Some candidates do better than the polls and others worse. We break it down.

Image: Early Voting Nevada
A voter casts a ballot on the final day of early voting for the upcoming Nevada Democratic presidential caucus in Las Vegas, Nev., on Feb. 18, 2020. Copyright Mario Tama Getty Images
Copyright Mario Tama Getty Images
By Josh Clinton and John Lapinski with NBC News Politics
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The NBC Decision Desk analyzed dozens of surveys taken before votes in the early 2020 primary states.


Pre-election polls are more important this primary election cycle than ever before.

Last week, Michael Bloomberg was given a place on the debate stage in Las Vegas because of his rising support in pre-election polls. Polls provide more than just interesting talking points — they can have direct consequences for candidates' futures.

With the first three Democratic Party contests of the season behind us, it's worth looking at how well pre-election polls have done so far at predicting candidates' support on Election Day. (We didn't analyze the accuracy of pre-Nevada polling but will do so in a future report.)

So far, we find the ability of pre-election polls to predict a candidate's support on election day is not exactly reassuring. Large errors are being made for some candidates, most notably Pete Buttigieg and Amy Klobuchar.

In the two weeks leading up to the Iowa caucuses there were 14 polls that were released and reported publicly. Two weeks prior to the New Hampshire primary, 31 polls were released, including 19 that were done and released after the Iowa caucuses.

There are several ways to analyze the performance of pre-election polls.

Because we are interested in how well pre-election polls are able to measure strength of support for a candidate, we simply compare the election results of the five leading Democratic candidates to their average support in the polls released in the two weeks prior to the election. For Iowa, we use the results from the initial preference ballot because it is the vote that most closely resembles the original views of caucus-goers prior to any reallocation in which they may choose a candidate who wasn't their first pick.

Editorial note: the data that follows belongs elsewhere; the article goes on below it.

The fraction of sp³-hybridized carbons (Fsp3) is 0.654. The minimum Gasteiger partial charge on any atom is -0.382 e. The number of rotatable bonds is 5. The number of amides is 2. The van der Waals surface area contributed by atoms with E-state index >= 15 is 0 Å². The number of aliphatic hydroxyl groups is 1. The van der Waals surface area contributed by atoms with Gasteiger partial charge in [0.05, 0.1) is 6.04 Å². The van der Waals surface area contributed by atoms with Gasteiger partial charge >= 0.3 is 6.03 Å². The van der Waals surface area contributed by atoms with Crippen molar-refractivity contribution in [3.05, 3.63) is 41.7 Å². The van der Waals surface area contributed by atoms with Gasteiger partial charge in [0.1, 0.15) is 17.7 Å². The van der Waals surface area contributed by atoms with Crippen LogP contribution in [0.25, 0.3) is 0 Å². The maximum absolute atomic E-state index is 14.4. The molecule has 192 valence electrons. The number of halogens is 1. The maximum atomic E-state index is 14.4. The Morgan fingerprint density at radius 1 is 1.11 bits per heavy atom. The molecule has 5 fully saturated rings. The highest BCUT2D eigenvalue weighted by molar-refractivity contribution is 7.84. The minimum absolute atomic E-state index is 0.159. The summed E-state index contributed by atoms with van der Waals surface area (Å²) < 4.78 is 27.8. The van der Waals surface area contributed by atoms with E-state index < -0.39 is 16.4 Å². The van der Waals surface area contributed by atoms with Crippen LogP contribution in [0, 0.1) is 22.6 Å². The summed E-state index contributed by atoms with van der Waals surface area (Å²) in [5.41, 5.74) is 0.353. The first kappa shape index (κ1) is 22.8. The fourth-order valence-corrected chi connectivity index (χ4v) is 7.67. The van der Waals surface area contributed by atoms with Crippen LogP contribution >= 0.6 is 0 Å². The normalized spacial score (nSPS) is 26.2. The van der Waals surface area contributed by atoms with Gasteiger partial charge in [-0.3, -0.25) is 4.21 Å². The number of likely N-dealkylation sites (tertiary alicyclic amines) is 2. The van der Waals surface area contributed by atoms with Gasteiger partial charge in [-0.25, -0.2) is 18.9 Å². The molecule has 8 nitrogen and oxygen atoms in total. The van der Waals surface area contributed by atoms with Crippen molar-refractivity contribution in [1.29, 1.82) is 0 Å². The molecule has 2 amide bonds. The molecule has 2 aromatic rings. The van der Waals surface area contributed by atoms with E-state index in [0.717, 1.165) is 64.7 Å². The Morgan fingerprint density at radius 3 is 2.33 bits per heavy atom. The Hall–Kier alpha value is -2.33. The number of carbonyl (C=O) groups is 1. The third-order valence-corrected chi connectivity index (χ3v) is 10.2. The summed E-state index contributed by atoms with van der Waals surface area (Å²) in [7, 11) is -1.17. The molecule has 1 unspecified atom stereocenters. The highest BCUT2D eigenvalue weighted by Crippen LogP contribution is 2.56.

To keep things simple, and to focus on the overall performance of pre-election polls, we treat them all equally and we make no attempt to judge whether or why some may be doing better or worse.

To evaluate how well polls are able to predict a candidate's support we examine how the percentage of votes received by each candidate compared to their average support in the polls. Candidates with positive values did better than the polls predicted and candidates with negative values did worse.

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The results are revealing.

Joe Biden underperformed — did worse than the polls had suggested he would — in both elections relative to the pre-election polling average. Buttigieg significantly outperformed his polling average in both Iowa and New Hampshire and Klobuchar's surprise third-place finish in New Hampshire was not at all predicted by the polls. For Bernie Sanders and Elizabeth Warren, however, their performances were more in line with what might be expected given the sampling error of polls.

Despite there being roughly twice as many polls in New Hampshire than Iowa, they continued to err in particular ways for certain candidates. Thirty of the 31 polls overpredicted the performance of Biden and all 31 underpredicted Klobuchar's result in New Hampshire. Nearly every poll — 28 out of 31 — underpredicted Buttigieg and overpredicted Warren.

It is tempting to suggest that performance of the New Hampshire polls are a result of momentum following Iowa.

Looking only at the 19 polls conducted and released between the Iowa caucus and the New Hampshire primary reassuringly reveals that although the polling errors are smaller for every candidate — and although the polls dramatically unpredicted the performance of Klobuchar — nearly every poll made similar mistakes by either overpredicting the support for Biden and Warren and underpredicting the support for Buttigieg and Klobuchar.

Large errors are being made for some candidates — most notably for Buttiegieg in Iowa and Klobuchar in New Hampshire — and many of the polls are making similar types of errors for most of the leading candidates. Some of these errors may be due to voters changing their minds.

The NBC Exit Polls, for example, revealed that 36 percent of Democratic Primary voters in Iowa and 51 percent in New Hampshire decided who they would vote for in the last few days before election day — last-minute decisions that may be difficult to capture in pre-election polling conducted before decisions were made. We will continue to track whether the polls are better able to predict candidates' support improves as the campaign continues.

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